Was the goal of the event to attract new people to the mission? If so, was a goal set and do we know how many new people attended? (The answer to the latter question is surprisingly often “no.”)

Was the goal to raise money? If so, was a goal set and met while managing expenses?

NP social media influence cartoon
Credit to RobCottingham.com 

Surprisingly, many events don’t have set goals outside of a revenue goal, or, if they do, those goals were not shared with stakeholders and board members, who later feel the need to question the use of valuable dollars and resources.

Many nonprofits are pushed into doing events that they have neither the staff time nor resources to execute by a well-meaning board member who thinks that the organization “needs” an event. The staff expends hours upon hours doing “other duties as assigned,” since this event was not originally budgeted, while necessary fundraising work is put on hold.

If this sounds familiar, or if you are evaluating the role events play in your organization, here are some tools to help prevent uncomfortable post-event meetings.

  1. Put together a project brief on the event. Some of the things this brief needs to cover include the goal(s) of the event, expected cost, and metrics by which success will be measured. Goals can include attracting new donors, revenue raised, number of attendees, earned media or other values. Make sure you’re prepared to measure these metrics before you get too far into planning.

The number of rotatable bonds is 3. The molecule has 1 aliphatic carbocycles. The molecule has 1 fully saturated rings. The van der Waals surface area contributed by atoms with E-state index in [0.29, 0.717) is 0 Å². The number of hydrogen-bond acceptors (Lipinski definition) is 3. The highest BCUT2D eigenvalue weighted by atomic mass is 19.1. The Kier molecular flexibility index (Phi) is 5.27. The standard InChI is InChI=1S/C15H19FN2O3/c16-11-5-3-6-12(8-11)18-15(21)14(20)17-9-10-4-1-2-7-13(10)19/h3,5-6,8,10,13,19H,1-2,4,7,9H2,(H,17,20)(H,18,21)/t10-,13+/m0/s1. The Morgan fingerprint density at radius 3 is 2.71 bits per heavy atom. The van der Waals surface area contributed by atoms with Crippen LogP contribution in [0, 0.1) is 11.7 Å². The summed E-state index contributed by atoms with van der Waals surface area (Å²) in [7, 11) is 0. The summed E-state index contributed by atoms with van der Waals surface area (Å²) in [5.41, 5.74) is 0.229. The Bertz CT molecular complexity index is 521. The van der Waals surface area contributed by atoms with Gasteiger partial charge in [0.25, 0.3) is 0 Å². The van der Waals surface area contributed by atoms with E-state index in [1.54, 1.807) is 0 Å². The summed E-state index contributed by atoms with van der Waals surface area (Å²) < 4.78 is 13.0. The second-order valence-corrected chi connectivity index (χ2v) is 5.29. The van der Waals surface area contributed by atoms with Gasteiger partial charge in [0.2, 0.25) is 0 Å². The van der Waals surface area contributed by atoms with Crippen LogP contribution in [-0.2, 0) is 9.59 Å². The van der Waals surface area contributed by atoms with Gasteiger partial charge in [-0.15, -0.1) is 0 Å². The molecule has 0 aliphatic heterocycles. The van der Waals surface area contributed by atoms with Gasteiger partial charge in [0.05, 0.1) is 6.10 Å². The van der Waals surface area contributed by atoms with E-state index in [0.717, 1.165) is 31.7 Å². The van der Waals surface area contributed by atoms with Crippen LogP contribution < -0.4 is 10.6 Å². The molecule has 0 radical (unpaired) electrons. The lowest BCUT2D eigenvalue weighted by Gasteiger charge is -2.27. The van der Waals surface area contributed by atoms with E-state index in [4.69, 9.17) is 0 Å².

2. Share this brief with board members, staff, and other stakeholders. Gather feedback and if necessary, adjust the goals or expectations.
  3. Get buy-in from key stakeholders on the final plan. You may not get 100% of your board behind it, but if you get the key backers who understand the purpose of the event, they can sway others.
  4. As the event is taking shape, you may choose to move away from some of the goals. For example, you may have an opportunity to get a really dynamic speaker but need to push your expenses to make it happen. As the decisions occur, keep the board and stakeholders in the loop. You are not asking their permission; you are managing their expectations so that after the event they aren’t surprised by the end result.
  5. After the event, make sure you do a wrap-up report re-iterating the original goals, revised goals and actual metrics.